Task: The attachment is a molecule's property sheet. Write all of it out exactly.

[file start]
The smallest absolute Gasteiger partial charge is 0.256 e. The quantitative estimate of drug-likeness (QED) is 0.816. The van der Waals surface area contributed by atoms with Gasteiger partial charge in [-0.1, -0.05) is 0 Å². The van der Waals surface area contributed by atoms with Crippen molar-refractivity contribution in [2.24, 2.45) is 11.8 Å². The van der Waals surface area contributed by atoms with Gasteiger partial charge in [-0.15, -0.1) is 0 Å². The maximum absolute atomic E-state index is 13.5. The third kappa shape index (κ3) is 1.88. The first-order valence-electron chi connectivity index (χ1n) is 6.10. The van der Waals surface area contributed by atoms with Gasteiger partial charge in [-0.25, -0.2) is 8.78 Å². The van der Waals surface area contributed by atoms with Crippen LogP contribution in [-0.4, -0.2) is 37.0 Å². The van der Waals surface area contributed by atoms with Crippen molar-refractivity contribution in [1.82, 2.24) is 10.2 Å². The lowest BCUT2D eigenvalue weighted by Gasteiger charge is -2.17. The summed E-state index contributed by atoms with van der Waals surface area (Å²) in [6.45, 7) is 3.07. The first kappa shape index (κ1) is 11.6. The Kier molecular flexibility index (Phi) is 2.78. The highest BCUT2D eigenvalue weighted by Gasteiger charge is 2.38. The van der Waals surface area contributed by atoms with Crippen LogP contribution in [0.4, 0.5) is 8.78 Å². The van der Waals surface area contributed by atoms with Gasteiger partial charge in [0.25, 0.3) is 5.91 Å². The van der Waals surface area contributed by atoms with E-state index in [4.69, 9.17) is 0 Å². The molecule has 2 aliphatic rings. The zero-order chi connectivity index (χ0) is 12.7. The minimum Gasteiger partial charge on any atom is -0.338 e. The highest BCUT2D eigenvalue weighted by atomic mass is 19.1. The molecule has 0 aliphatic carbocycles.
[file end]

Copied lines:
The smallest absolute Gasteiger partial charge is 0.256 e. The quantitative estimate of drug-likeness (QED) is 0.816. The van der Waals surface area contributed by atoms with Gasteiger partial charge in [-0.1, -0.05) is 0 Å². The van der Waals surface area contributed by atoms with Crippen molar-refractivity contribution in [2.24, 2.45) is 11.8 Å². The van der Waals surface area contributed by atoms with Gasteiger partial charge in [-0.15, -0.1) is 0 Å². The maximum absolute atomic E-state index is 13.5. The third kappa shape index (κ3) is 1.88. The first-order valence-electron chi connectivity index (χ1n) is 6.10. The van der Waals surface area contributed by atoms with Gasteiger partial charge in [-0.25, -0.2) is 8.78 Å². The van der Waals surface area contributed by atoms with Crippen LogP contribution in [-0.4, -0.2) is 37.0 Å². The van der Waals surface area contributed by atoms with Crippen molar-refractivity contribution in [1.82, 2.24) is 10.2 Å². The lowest BCUT2D eigenvalue weighted by Gasteiger charge is -2.17. The summed E-state index contributed by atoms with van der Waals surface area (Å²) in [6.45, 7) is 3.07. The first kappa shape index (κ1) is 11.6. The Kier molecular flexibility index (Phi) is 2.78. The highest BCUT2D eigenvalue weighted by Gasteiger charge is 2.38. The van der Waals surface area contributed by atoms with Crippen LogP contribution in [0.4, 0.5) is 8.78 Å². The van der Waals surface area contributed by atoms with Gasteiger partial charge in [0.25, 0.3) is 5.91 Å². The van der Waals surface area contributed by atoms with E-state index in [4.69, 9.17) is 0 Å². The molecule has 2 aliphatic rings. The zero-order chi connectivity index (χ0) is 12.7. The minimum Gasteiger partial charge on any atom is -0.338 e. The highest BCUT2D eigenvalue weighted by atomic mass is 19.1. The molecule has 0 aliphatic carbocycles.